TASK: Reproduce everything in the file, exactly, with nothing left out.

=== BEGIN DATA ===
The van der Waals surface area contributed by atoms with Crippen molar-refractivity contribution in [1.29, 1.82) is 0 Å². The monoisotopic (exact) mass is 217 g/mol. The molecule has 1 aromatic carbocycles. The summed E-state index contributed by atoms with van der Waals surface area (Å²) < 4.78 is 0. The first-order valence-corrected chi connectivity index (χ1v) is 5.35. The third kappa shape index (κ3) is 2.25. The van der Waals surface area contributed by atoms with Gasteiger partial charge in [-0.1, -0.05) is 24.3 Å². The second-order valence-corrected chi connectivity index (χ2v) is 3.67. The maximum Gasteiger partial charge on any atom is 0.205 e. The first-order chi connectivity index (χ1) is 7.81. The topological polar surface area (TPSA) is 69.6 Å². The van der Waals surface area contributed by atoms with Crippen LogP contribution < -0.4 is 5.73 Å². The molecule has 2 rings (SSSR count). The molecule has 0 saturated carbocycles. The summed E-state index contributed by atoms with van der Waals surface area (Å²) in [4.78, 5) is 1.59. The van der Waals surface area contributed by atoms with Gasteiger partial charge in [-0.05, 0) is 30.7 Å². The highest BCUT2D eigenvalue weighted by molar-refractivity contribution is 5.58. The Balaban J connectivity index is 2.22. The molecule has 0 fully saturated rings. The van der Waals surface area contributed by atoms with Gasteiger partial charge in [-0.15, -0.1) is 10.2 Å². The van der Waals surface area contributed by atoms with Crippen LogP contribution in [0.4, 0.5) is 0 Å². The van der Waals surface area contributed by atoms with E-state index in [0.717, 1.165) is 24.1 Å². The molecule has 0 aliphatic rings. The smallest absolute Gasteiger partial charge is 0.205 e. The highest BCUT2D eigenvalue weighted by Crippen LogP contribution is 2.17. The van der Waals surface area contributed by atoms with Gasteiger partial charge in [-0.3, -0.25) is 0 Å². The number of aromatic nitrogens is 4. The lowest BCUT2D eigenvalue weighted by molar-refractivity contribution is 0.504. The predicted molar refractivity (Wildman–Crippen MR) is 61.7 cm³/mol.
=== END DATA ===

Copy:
The van der Waals surface area contributed by atoms with Crippen molar-refractivity contribution in [1.29, 1.82) is 0 Å². The monoisotopic (exact) mass is 217 g/mol. The molecule has 1 aromatic carbocycles. The summed E-state index contributed by atoms with van der Waals surface area (Å²) < 4.78 is 0. The first-order valence-corrected chi connectivity index (χ1v) is 5.35. The third kappa shape index (κ3) is 2.25. The van der Waals surface area contributed by atoms with Gasteiger partial charge in [-0.1, -0.05) is 24.3 Å². The second-order valence-corrected chi connectivity index (χ2v) is 3.67. The maximum Gasteiger partial charge on any atom is 0.205 e. The first-order chi connectivity index (χ1) is 7.81. The topological polar surface area (TPSA) is 69.6 Å². The van der Waals surface area contributed by atoms with Crippen LogP contribution < -0.4 is 5.73 Å². The molecule has 2 rings (SSSR count). The molecule has 0 saturated carbocycles. The summed E-state index contributed by atoms with van der Waals surface area (Å²) in [4.78, 5) is 1.59. The van der Waals surface area contributed by atoms with Gasteiger partial charge in [-0.05, 0) is 30.7 Å². The highest BCUT2D eigenvalue weighted by molar-refractivity contribution is 5.58. The Balaban J connectivity index is 2.22. The molecule has 0 fully saturated rings. The van der Waals surface area contributed by atoms with Gasteiger partial charge in [-0.15, -0.1) is 10.2 Å². The van der Waals surface area contributed by atoms with Crippen LogP contribution in [0.4, 0.5) is 0 Å². The van der Waals surface area contributed by atoms with E-state index in [0.717, 1.165) is 24.1 Å². The molecule has 0 aliphatic rings. The smallest absolute Gasteiger partial charge is 0.205 e. The highest BCUT2D eigenvalue weighted by Crippen LogP contribution is 2.17. The van der Waals surface area contributed by atoms with Gasteiger partial charge in [-0.3, -0.25) is 0 Å². The number of aromatic nitrogens is 4. The lowest BCUT2D eigenvalue weighted by molar-refractivity contribution is 0.504. The predicted molar refractivity (Wildman–Crippen MR) is 61.7 cm³/mol.